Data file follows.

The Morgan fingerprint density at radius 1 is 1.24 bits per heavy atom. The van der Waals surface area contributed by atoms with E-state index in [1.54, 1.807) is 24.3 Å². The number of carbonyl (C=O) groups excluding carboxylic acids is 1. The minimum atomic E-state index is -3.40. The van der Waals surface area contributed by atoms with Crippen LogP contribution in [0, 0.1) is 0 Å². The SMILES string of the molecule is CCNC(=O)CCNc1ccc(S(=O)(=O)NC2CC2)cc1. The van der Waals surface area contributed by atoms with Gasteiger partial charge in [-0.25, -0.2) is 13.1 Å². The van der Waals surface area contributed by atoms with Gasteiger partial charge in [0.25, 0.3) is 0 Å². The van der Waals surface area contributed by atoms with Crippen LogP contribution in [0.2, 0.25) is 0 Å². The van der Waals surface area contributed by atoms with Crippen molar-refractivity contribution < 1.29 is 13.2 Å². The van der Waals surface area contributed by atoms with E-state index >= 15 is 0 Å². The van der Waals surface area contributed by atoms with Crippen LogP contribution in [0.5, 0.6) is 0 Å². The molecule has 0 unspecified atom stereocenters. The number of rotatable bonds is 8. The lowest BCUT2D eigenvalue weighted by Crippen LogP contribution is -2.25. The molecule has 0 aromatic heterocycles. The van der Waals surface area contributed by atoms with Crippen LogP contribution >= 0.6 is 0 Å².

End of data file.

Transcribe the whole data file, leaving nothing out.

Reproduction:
The Morgan fingerprint density at radius 1 is 1.24 bits per heavy atom. The van der Waals surface area contributed by atoms with E-state index in [1.54, 1.807) is 24.3 Å². The number of carbonyl (C=O) groups excluding carboxylic acids is 1. The minimum atomic E-state index is -3.40. The van der Waals surface area contributed by atoms with Crippen LogP contribution in [0, 0.1) is 0 Å². The SMILES string of the molecule is CCNC(=O)CCNc1ccc(S(=O)(=O)NC2CC2)cc1. The van der Waals surface area contributed by atoms with Gasteiger partial charge in [-0.25, -0.2) is 13.1 Å². The van der Waals surface area contributed by atoms with Gasteiger partial charge in [0.25, 0.3) is 0 Å². The van der Waals surface area contributed by atoms with Crippen LogP contribution in [0.2, 0.25) is 0 Å². The van der Waals surface area contributed by atoms with Crippen molar-refractivity contribution < 1.29 is 13.2 Å². The van der Waals surface area contributed by atoms with E-state index >= 15 is 0 Å². The van der Waals surface area contributed by atoms with Crippen LogP contribution in [0.5, 0.6) is 0 Å². The molecule has 0 unspecified atom stereocenters. The number of rotatable bonds is 8. The lowest BCUT2D eigenvalue weighted by Crippen LogP contribution is -2.25. The molecule has 0 aromatic heterocycles. The van der Waals surface area contributed by atoms with Crippen LogP contribution >= 0.6 is 0 Å².